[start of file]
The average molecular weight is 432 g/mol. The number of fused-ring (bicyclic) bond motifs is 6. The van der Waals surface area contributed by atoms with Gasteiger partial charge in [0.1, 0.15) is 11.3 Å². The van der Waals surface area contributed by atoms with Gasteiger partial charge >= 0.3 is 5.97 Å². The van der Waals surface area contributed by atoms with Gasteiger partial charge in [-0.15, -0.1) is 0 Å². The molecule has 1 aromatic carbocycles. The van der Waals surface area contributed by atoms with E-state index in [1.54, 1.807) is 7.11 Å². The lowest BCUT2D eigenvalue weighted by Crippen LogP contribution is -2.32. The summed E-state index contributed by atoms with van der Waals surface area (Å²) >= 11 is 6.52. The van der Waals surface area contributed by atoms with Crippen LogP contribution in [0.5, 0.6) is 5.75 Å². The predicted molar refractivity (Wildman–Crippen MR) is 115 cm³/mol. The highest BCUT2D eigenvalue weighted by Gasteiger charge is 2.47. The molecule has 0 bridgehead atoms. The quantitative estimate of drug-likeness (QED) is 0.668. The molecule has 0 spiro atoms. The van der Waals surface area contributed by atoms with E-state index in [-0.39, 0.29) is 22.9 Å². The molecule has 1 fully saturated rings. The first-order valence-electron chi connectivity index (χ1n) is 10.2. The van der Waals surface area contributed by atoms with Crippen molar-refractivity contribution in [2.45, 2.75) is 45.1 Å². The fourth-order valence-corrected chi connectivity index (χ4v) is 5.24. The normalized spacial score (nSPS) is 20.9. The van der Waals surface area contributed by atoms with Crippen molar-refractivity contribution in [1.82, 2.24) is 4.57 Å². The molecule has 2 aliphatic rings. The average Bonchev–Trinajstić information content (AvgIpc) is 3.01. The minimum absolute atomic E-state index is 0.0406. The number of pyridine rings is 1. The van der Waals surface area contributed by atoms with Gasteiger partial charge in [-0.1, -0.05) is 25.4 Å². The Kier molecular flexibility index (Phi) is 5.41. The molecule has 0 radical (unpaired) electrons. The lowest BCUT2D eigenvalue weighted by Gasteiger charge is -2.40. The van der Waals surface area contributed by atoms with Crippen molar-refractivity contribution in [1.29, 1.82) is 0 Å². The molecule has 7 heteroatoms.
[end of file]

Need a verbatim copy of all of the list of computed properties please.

The average molecular weight is 432 g/mol. The number of fused-ring (bicyclic) bond motifs is 6. The van der Waals surface area contributed by atoms with Gasteiger partial charge in [0.1, 0.15) is 11.3 Å². The van der Waals surface area contributed by atoms with Gasteiger partial charge >= 0.3 is 5.97 Å². The van der Waals surface area contributed by atoms with Gasteiger partial charge in [-0.15, -0.1) is 0 Å². The molecule has 1 aromatic carbocycles. The van der Waals surface area contributed by atoms with E-state index in [1.54, 1.807) is 7.11 Å². The lowest BCUT2D eigenvalue weighted by Crippen LogP contribution is -2.32. The summed E-state index contributed by atoms with van der Waals surface area (Å²) >= 11 is 6.52. The van der Waals surface area contributed by atoms with Crippen LogP contribution in [0.5, 0.6) is 5.75 Å². The predicted molar refractivity (Wildman–Crippen MR) is 115 cm³/mol. The highest BCUT2D eigenvalue weighted by Gasteiger charge is 2.47. The molecule has 0 bridgehead atoms. The quantitative estimate of drug-likeness (QED) is 0.668. The molecule has 0 spiro atoms. The van der Waals surface area contributed by atoms with E-state index in [-0.39, 0.29) is 22.9 Å². The molecule has 1 fully saturated rings. The first-order valence-electron chi connectivity index (χ1n) is 10.2. The van der Waals surface area contributed by atoms with Crippen molar-refractivity contribution in [2.45, 2.75) is 45.1 Å². The fourth-order valence-corrected chi connectivity index (χ4v) is 5.24. The normalized spacial score (nSPS) is 20.9. The van der Waals surface area contributed by atoms with Crippen molar-refractivity contribution in [1.82, 2.24) is 4.57 Å². The molecule has 2 aliphatic rings. The average Bonchev–Trinajstić information content (AvgIpc) is 3.01. The minimum absolute atomic E-state index is 0.0406. The number of pyridine rings is 1. The van der Waals surface area contributed by atoms with Gasteiger partial charge in [-0.1, -0.05) is 25.4 Å². The Kier molecular flexibility index (Phi) is 5.41. The molecule has 0 radical (unpaired) electrons. The lowest BCUT2D eigenvalue weighted by Gasteiger charge is -2.40. The van der Waals surface area contributed by atoms with Crippen molar-refractivity contribution in [1.29, 1.82) is 0 Å². The molecule has 7 heteroatoms.